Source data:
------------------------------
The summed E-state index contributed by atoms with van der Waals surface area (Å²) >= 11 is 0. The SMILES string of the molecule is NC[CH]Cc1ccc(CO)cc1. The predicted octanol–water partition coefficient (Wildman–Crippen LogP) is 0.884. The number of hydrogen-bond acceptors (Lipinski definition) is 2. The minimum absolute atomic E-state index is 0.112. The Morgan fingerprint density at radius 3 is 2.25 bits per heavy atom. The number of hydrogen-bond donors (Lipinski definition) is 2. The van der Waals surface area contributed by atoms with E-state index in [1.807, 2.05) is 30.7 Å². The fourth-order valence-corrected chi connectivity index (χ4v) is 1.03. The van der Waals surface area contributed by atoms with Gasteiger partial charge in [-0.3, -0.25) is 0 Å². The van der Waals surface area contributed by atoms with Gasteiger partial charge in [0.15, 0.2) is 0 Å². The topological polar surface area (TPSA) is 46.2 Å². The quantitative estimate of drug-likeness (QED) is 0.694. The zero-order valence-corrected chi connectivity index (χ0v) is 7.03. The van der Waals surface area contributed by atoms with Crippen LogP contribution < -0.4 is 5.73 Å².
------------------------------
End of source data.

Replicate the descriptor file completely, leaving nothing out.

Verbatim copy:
The summed E-state index contributed by atoms with van der Waals surface area (Å²) >= 11 is 0. The SMILES string of the molecule is NC[CH]Cc1ccc(CO)cc1. The predicted octanol–water partition coefficient (Wildman–Crippen LogP) is 0.884. The number of hydrogen-bond acceptors (Lipinski definition) is 2. The minimum absolute atomic E-state index is 0.112. The Morgan fingerprint density at radius 3 is 2.25 bits per heavy atom. The number of hydrogen-bond donors (Lipinski definition) is 2. The van der Waals surface area contributed by atoms with E-state index in [1.807, 2.05) is 30.7 Å². The fourth-order valence-corrected chi connectivity index (χ4v) is 1.03. The van der Waals surface area contributed by atoms with Gasteiger partial charge in [-0.3, -0.25) is 0 Å². The van der Waals surface area contributed by atoms with Gasteiger partial charge in [0.15, 0.2) is 0 Å². The topological polar surface area (TPSA) is 46.2 Å². The quantitative estimate of drug-likeness (QED) is 0.694. The zero-order valence-corrected chi connectivity index (χ0v) is 7.03. The van der Waals surface area contributed by atoms with Crippen LogP contribution < -0.4 is 5.73 Å².